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HOW TO GROW AND PROTECT WEALTH IN 2021 AND BEYOND
By Knight Frank Finance
More than a year on since Covid-19 sent shock waves across the world, experts from Knight Frank and Knight Frank Finance met to analyse key opportunities emerging across the real estate sector for investors. Watch this discussion unfold in the latest episode of The Wealth Report webinar series held on May 13th and read on below for the main takeaways.
Using Debt to your advantage
Head of The Private Office at Knight Frank Finance, Alex Ogario highlighted that clients can use the ultra-low cost of debt to their advantage.
“From an investment perspective, debt can be used by clients to provide diversification so they can pull equity out of one property and invest in another asset class,” he said.
“Clients use debt to […] create value, reduce concentration risk and hedge themselves. That is only emphasised by the rates that we’re seeing at the moment, which are historically low – clients can [currently] borrow […] in some situations at less than one and a half per cent per annum.”
In terms of the lending environment, he said appetite was strong, with “ultra-loose monetary policy and huge quantitative easing programmes” making credit more attractive than it ever has been.
Looking ahead, he acknowledged the risk of inflation if interest rates increased and noted the importance of taking a mortgage out at the right time in order to lock in the most attractive rates.
Lifetime mortgage facilities
From there, the conversation moved to an interesting shift involving lifetime mortgage facilities – an increasingly popular form of mortgage borrowing available to those who are over the age of 55.
Knight Frank Finance Head of Later Life Finance, David Forsdyke, said older, wealthier homeowners have started using lifetime mortgages in the UK to create more liquidity and increase their spending choices.
“We’re seeing clients using this to help them reduce their inheritance tax liability – the potential liability that they might leave behind for their beneficiaries.
“They’re also using it for a number of other applications, such as making gifts to the next generation or to restructure their other debts. In some places, they’re using it to replace income in order to protect [certain] assets and allow other assets to grow.”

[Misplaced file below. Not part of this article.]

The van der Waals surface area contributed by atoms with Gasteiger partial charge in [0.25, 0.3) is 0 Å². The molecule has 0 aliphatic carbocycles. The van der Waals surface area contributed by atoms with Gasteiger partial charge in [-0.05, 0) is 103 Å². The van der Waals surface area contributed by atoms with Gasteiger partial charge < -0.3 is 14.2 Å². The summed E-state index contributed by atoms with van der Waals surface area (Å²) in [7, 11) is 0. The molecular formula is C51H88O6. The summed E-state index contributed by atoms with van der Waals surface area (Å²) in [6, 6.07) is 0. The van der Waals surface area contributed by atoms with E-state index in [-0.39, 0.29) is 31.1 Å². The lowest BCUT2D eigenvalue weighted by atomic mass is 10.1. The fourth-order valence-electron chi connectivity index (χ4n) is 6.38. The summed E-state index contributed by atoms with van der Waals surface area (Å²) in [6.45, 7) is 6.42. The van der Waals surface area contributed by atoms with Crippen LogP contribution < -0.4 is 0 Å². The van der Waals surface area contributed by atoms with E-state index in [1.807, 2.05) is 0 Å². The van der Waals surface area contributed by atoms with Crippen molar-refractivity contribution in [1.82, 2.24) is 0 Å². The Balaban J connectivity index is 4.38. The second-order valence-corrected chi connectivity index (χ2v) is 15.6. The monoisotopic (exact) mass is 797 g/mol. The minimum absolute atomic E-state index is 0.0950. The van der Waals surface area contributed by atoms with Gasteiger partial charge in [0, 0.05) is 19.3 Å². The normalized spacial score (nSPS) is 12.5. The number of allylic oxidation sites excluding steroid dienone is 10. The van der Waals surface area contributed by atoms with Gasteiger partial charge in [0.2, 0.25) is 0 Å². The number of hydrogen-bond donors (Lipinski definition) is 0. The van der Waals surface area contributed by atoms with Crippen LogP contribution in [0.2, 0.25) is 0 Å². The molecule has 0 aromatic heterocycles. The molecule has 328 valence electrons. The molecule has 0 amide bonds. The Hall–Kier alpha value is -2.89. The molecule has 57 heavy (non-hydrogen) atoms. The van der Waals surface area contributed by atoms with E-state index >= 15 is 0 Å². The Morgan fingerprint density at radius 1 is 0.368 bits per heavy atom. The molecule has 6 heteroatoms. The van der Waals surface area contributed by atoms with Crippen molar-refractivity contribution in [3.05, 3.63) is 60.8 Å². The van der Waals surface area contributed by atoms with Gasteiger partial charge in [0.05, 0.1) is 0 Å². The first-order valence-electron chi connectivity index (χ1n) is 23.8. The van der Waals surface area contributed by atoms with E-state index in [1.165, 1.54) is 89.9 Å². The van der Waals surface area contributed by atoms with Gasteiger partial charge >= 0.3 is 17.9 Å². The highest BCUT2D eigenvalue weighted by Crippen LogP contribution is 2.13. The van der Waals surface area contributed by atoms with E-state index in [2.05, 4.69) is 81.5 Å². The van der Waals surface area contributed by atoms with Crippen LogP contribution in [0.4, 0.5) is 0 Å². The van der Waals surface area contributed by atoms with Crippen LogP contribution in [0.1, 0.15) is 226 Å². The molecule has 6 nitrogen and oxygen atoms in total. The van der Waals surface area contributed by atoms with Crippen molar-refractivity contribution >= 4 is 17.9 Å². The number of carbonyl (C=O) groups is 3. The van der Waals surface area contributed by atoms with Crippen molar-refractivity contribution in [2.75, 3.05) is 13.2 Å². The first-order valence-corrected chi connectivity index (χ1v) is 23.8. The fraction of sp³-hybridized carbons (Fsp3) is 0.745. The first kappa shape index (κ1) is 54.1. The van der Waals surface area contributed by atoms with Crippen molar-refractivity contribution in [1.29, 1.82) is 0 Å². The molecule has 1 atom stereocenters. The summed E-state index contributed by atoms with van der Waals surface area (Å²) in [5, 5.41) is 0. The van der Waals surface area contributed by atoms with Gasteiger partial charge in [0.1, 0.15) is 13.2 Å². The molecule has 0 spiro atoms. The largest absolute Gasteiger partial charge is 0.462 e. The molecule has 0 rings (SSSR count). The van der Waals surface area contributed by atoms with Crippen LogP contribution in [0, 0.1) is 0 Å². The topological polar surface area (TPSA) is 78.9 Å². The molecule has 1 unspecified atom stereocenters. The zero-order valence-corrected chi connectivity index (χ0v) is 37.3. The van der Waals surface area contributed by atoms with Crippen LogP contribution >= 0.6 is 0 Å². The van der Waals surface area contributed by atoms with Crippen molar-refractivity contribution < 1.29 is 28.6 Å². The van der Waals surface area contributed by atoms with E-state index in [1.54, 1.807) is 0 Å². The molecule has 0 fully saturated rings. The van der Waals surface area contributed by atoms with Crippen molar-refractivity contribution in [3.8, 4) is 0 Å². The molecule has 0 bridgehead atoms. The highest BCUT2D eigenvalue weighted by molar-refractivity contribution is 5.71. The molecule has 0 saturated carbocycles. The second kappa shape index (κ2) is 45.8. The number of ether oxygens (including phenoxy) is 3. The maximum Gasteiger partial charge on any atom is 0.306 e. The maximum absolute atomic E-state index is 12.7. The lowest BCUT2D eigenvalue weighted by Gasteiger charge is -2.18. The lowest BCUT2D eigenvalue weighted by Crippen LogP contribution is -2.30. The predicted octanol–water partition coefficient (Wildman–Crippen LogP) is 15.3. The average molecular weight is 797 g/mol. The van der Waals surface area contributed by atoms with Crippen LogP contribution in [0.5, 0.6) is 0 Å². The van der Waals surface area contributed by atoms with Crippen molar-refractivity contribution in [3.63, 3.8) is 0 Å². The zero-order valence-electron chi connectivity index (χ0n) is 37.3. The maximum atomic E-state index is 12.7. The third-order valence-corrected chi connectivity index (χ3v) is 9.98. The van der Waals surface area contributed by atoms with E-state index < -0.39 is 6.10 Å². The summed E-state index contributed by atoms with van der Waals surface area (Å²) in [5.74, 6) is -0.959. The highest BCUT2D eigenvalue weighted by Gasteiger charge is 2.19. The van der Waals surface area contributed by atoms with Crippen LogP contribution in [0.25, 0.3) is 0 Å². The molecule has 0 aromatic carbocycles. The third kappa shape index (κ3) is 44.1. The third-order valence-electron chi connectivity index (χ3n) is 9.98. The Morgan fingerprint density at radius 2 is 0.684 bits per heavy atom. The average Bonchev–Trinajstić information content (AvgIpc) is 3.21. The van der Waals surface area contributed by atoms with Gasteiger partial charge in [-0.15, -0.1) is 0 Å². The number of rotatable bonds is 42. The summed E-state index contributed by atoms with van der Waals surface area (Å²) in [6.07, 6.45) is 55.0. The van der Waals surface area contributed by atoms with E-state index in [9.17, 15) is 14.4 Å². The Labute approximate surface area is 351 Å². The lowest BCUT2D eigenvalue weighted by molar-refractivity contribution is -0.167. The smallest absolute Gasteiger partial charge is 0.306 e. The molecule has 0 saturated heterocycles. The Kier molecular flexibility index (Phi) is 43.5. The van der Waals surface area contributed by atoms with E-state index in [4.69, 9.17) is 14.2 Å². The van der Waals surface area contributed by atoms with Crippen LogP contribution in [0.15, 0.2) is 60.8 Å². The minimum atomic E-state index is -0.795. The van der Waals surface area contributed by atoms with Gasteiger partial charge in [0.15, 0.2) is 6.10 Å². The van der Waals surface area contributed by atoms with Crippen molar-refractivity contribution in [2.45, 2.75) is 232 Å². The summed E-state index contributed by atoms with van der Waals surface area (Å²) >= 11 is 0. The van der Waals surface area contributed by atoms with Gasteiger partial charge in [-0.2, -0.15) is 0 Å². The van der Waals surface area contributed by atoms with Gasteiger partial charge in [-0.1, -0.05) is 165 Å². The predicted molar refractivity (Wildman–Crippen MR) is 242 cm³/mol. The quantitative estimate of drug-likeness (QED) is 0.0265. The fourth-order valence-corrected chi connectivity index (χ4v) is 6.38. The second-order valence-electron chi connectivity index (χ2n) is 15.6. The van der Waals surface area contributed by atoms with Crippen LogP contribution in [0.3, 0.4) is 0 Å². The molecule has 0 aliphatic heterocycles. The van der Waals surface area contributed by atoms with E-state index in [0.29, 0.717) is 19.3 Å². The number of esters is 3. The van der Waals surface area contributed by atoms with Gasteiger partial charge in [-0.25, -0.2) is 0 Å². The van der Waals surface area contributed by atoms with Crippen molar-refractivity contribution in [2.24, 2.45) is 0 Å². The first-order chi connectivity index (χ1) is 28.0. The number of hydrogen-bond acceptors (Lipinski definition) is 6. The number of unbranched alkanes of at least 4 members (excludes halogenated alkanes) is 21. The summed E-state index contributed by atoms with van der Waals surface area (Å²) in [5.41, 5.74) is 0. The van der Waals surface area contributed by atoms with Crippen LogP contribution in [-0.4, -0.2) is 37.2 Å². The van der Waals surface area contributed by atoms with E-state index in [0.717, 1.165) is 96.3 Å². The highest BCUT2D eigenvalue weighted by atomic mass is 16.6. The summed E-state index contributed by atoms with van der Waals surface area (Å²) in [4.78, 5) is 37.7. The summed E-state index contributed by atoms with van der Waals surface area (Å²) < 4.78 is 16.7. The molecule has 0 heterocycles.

Forsdyke said the cost of lifetime borrowing falling dramatically, coupled with mortgage providers making their products more flexible, were two key drivers behind this shift.
He added: “If you look at where property wealth is held […] the over 65s now hold a very high proportion in the UK and they are reaching an age now where they either want to release some of that equity or they need to release some of that equity and put it to use elsewhere indefinitely.”
Loan-to-value is back
Elsewhere, Ogario noted a move back towards normal operating policy in regard to loan-to-value, which is the amount a lender is willing to extend against a property value.
“Typically, our ultra-high-net-worth clients want to borrow the highest loan-to-value possible, which seems counter-intuitive given the level of wealth some of these clients have, but usually it’s for efficiency reasons such as tax efficiency benefits,” Ogario said.
“Clients here are looking to borrow as much money as possible cheaply in order to deploy those borrowed funds elsewhere and generate higher returns.”
“At the initial stage of the pandemic, there was definitely less appetite to be aggressive on loan-to-value, but I think now we’re in a position where, across the board, lenders are back to where they were prior to the pandemic.”
Addressing tax concerns
The discussion ended on the topic of tax. Flora Harley, Deputy Editor of The Wealth Report, said tax remained a top concern for 42 per cent of global respondents who took part in Knight Frank’s Wealth Report Attitudes Survey. This figure rose to 52 per cent for UK respondents.
With that in mind, panellists highlighted a series of trends in this space. Ogario said there has been a switch from ultra-high-net-worth individuals acquiring property through corporate vehicles (which are subject to an annual tax) to opting to transact via a personal name.
Elsewhere, he said some non-domicile UK residents, who take debt against a property when buying in the UK, were looking to take the highest loan-to-value possible against that property rather than having to move money offshore into the UK.
Forsdyke then outlined in greater detail why lifetime mortgage facilities were being used by an increasing number of clients to reduce inheritance tax.
“It might sound counterintuitive to borrow money in order to save money, but it works as long as the money being raised is moved out of the homeowner’s estate, perhaps through making a gift to beneficiaries or through some other estate planning tools.
“This creates a debt against the estate, which will reduce the taxable value of the estate.”